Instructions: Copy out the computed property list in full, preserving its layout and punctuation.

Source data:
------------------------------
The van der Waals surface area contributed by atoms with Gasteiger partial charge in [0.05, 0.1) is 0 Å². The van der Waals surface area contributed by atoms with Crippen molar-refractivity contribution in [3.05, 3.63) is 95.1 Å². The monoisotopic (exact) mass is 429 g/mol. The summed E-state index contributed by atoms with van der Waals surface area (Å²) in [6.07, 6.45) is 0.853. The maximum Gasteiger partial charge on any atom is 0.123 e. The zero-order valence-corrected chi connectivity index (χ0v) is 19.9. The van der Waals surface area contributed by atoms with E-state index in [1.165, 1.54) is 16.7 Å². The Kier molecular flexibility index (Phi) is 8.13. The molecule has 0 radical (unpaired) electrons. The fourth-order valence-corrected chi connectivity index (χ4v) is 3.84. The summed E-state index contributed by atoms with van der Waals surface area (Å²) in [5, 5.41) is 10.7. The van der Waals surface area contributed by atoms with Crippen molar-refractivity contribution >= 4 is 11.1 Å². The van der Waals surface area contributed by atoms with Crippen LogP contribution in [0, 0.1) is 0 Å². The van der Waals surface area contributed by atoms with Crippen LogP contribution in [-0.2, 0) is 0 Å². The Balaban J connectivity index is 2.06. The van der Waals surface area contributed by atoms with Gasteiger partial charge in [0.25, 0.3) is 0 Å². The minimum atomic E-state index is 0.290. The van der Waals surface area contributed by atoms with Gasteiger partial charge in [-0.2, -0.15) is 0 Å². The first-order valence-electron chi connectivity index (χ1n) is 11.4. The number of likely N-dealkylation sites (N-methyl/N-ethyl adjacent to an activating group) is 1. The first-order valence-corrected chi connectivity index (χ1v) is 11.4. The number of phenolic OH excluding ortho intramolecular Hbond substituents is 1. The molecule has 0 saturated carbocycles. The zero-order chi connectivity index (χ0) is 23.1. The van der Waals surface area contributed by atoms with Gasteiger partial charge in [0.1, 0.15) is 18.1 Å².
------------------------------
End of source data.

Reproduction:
The van der Waals surface area contributed by atoms with Gasteiger partial charge in [0.05, 0.1) is 0 Å². The van der Waals surface area contributed by atoms with Crippen molar-refractivity contribution in [3.05, 3.63) is 95.1 Å². The monoisotopic (exact) mass is 429 g/mol. The summed E-state index contributed by atoms with van der Waals surface area (Å²) in [6.07, 6.45) is 0.853. The maximum Gasteiger partial charge on any atom is 0.123 e. The zero-order valence-corrected chi connectivity index (χ0v) is 19.9. The van der Waals surface area contributed by atoms with E-state index in [1.165, 1.54) is 16.7 Å². The Kier molecular flexibility index (Phi) is 8.13. The molecule has 0 radical (unpaired) electrons. The fourth-order valence-corrected chi connectivity index (χ4v) is 3.84. The summed E-state index contributed by atoms with van der Waals surface area (Å²) in [5, 5.41) is 10.7. The van der Waals surface area contributed by atoms with Crippen molar-refractivity contribution >= 4 is 11.1 Å². The van der Waals surface area contributed by atoms with Crippen LogP contribution in [0, 0.1) is 0 Å². The van der Waals surface area contributed by atoms with Crippen LogP contribution in [-0.2, 0) is 0 Å². The Balaban J connectivity index is 2.06. The van der Waals surface area contributed by atoms with Gasteiger partial charge in [0.25, 0.3) is 0 Å². The minimum atomic E-state index is 0.290. The van der Waals surface area contributed by atoms with Gasteiger partial charge in [-0.2, -0.15) is 0 Å². The first-order valence-electron chi connectivity index (χ1n) is 11.4. The number of likely N-dealkylation sites (N-methyl/N-ethyl adjacent to an activating group) is 1. The first-order valence-corrected chi connectivity index (χ1v) is 11.4. The number of phenolic OH excluding ortho intramolecular Hbond substituents is 1. The molecule has 0 saturated carbocycles. The zero-order chi connectivity index (χ0) is 23.1. The van der Waals surface area contributed by atoms with Gasteiger partial charge in [0.1, 0.15) is 18.1 Å².